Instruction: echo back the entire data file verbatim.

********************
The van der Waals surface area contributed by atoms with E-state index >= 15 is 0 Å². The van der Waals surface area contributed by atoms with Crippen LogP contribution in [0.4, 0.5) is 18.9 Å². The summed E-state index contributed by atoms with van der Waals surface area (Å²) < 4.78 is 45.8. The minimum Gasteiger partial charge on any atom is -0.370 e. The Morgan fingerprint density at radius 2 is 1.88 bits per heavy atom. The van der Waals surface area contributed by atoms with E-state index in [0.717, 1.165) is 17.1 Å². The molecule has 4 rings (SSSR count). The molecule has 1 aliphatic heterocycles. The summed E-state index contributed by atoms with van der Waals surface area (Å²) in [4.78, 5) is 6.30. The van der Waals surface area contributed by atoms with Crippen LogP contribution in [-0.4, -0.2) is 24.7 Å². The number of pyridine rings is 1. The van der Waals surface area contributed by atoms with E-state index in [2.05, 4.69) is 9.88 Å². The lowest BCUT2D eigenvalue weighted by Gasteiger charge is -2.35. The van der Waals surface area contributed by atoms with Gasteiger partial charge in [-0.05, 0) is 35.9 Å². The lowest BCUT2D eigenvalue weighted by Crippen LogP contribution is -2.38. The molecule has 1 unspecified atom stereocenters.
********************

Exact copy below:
The van der Waals surface area contributed by atoms with E-state index >= 15 is 0 Å². The van der Waals surface area contributed by atoms with Crippen LogP contribution in [0.4, 0.5) is 18.9 Å². The summed E-state index contributed by atoms with van der Waals surface area (Å²) < 4.78 is 45.8. The minimum Gasteiger partial charge on any atom is -0.370 e. The Morgan fingerprint density at radius 2 is 1.88 bits per heavy atom. The van der Waals surface area contributed by atoms with E-state index in [0.717, 1.165) is 17.1 Å². The molecule has 4 rings (SSSR count). The molecule has 1 aliphatic heterocycles. The summed E-state index contributed by atoms with van der Waals surface area (Å²) in [4.78, 5) is 6.30. The van der Waals surface area contributed by atoms with Crippen LogP contribution in [-0.4, -0.2) is 24.7 Å². The number of pyridine rings is 1. The van der Waals surface area contributed by atoms with E-state index in [2.05, 4.69) is 9.88 Å². The lowest BCUT2D eigenvalue weighted by Gasteiger charge is -2.35. The van der Waals surface area contributed by atoms with Gasteiger partial charge in [-0.05, 0) is 35.9 Å². The lowest BCUT2D eigenvalue weighted by Crippen LogP contribution is -2.38. The molecule has 1 unspecified atom stereocenters.